The foundation of this technical integration begins with the connection to the Cisco WLAN & Unified Access Architecture through the Mobility Services API, which exposes context-aware information gathered by the Cisco Mobility Services Engine (MSE) for the integration with following disciplines: Read More »

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Step off that old, familiar path

Venturing off the beaten path may just be the only way to stay ahead of the competition.

And while IT-as-a-service and cloud computing concepts are not as precarious as once perceived, there are still a lot of unknowns as businesses and organizations set out to explore new possibilities.

Discover how industry thought leaders are paving new roads by enabling new business opportunities.

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Cisco Hacks: Notes from the CMX Hackathon

Editor’s Note: This is a guest post by two Wireless Networking Group interns, Nonie Grewal and Nivedita Jagdale, to capture their thoughts on the Connected Mobile Experiences Hackathon that they helped plan and execute.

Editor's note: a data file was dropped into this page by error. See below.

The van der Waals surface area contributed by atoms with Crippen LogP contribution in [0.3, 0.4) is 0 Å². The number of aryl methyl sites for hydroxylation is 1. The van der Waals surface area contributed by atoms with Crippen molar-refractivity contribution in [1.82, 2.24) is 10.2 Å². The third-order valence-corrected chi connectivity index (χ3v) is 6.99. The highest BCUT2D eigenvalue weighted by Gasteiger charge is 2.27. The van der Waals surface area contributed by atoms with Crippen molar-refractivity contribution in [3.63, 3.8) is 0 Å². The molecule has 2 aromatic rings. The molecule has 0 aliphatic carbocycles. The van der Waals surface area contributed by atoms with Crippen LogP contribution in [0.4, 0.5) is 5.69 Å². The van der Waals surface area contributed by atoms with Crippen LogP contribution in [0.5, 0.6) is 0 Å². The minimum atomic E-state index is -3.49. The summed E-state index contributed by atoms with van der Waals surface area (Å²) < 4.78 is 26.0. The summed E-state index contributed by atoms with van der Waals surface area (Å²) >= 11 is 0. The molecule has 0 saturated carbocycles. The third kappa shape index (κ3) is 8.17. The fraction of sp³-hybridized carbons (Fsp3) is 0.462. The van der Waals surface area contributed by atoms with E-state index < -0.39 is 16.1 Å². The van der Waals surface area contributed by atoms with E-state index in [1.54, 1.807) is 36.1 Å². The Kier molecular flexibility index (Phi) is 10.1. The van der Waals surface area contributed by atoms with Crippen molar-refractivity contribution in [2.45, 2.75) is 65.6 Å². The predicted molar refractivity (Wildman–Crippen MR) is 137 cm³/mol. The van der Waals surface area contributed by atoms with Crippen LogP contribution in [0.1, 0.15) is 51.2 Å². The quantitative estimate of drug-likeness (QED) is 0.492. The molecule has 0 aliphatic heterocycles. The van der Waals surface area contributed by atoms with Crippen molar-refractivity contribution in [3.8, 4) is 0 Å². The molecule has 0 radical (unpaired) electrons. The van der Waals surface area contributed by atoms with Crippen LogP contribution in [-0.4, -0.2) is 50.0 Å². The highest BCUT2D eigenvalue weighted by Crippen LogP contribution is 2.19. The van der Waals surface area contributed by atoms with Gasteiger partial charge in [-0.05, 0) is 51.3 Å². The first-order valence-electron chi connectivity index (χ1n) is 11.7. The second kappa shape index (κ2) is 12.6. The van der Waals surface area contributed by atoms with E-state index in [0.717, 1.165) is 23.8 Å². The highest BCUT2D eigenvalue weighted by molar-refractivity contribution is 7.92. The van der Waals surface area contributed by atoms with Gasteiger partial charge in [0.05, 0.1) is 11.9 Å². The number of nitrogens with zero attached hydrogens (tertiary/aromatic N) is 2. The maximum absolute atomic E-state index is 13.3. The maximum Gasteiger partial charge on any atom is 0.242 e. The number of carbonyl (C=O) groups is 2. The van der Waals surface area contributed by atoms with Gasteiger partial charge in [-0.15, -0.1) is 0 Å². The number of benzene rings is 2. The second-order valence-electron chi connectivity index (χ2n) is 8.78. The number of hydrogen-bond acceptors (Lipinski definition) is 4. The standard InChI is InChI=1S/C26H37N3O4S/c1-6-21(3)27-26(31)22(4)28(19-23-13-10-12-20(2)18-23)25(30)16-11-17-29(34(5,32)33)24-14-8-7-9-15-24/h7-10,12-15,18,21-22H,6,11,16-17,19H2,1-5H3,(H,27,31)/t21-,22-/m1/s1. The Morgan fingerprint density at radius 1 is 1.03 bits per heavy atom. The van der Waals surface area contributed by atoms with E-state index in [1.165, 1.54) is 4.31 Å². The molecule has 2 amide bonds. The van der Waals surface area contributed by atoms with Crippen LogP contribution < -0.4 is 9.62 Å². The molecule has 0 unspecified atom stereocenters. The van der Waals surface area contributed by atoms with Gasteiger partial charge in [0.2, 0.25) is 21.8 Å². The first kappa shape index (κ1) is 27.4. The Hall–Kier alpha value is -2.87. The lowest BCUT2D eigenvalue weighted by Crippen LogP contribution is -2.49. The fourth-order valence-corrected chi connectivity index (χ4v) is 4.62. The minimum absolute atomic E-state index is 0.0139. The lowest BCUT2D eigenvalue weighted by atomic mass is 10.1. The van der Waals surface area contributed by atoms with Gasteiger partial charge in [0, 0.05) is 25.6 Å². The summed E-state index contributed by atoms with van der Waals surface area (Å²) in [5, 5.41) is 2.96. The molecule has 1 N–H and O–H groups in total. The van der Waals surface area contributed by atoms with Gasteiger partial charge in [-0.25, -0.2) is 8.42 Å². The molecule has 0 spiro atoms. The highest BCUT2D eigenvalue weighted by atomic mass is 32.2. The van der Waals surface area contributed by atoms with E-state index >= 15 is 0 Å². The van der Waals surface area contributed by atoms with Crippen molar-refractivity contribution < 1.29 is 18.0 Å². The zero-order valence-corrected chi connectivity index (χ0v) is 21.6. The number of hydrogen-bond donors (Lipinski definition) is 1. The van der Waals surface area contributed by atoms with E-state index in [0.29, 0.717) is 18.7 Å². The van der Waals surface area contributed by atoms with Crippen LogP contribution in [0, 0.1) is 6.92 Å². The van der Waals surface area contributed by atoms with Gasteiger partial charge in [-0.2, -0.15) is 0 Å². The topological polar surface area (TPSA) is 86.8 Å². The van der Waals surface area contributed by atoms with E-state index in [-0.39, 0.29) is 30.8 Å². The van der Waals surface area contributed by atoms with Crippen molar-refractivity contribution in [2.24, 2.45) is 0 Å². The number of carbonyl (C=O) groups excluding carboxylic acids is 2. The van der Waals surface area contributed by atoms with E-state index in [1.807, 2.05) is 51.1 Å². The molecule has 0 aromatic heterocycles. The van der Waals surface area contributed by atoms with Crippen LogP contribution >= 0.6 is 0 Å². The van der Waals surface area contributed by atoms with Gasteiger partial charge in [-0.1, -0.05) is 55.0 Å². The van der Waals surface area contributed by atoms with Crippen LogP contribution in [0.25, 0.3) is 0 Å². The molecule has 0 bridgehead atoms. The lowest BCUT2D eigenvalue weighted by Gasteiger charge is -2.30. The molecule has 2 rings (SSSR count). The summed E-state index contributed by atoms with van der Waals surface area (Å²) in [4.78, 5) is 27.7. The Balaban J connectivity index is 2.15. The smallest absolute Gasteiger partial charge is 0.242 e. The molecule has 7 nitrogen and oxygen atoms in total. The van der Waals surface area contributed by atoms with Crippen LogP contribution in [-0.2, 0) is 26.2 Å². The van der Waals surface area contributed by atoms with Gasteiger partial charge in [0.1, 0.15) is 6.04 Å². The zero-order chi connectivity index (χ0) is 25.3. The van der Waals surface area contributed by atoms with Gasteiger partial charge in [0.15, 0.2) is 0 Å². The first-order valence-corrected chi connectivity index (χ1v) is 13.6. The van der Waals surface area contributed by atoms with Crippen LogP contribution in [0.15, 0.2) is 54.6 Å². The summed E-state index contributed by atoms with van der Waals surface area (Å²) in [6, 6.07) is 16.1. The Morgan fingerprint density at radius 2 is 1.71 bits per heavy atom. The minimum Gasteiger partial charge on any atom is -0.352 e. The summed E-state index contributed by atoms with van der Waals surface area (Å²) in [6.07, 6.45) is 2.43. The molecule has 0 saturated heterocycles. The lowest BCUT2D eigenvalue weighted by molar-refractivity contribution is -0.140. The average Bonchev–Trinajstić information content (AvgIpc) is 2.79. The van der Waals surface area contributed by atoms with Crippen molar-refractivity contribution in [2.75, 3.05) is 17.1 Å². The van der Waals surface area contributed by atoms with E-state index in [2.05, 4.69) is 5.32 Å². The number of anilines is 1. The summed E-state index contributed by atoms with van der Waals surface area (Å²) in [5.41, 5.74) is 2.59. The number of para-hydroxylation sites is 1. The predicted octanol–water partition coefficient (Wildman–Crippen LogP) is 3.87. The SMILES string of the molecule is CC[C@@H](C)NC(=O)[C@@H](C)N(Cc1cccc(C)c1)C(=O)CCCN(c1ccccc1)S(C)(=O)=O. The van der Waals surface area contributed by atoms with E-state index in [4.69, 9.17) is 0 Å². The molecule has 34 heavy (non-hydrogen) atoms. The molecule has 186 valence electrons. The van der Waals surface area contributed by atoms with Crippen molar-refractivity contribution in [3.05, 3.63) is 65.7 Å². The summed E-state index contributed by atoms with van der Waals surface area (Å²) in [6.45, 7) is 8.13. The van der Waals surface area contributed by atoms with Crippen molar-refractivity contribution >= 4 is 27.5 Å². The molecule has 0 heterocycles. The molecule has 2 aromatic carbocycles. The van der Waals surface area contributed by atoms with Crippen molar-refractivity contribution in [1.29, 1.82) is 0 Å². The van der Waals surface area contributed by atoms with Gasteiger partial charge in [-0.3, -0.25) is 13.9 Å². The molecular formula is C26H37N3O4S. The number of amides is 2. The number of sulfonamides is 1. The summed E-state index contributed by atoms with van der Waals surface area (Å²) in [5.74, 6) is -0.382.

June 29th marked the start of the Connected Mobile Experiences (CMX) Hackathon in the Cisco San Jose campus. CMX, powered by the Mobility Services Engine, provides a unique way of providing personalized real time location services over Wi-Fi. CMX aims to increase customer-oriented and operational efficiencies through analytics and personalized mobile services. The contestants at the hackathon were invited to help build prototypes that could help complement these goals, focusing on enhancing user connectivity and visibility.

cmxhack1

As summer college interns volunteering at the event, we walked into the Deep Space Nine room where the hackathon was held, to find clusters of intense developers at each table. With each passing minute, we felt the name “Deep Space” seemed apt for the cause it was hosting -- deep thought and real coding! Read More »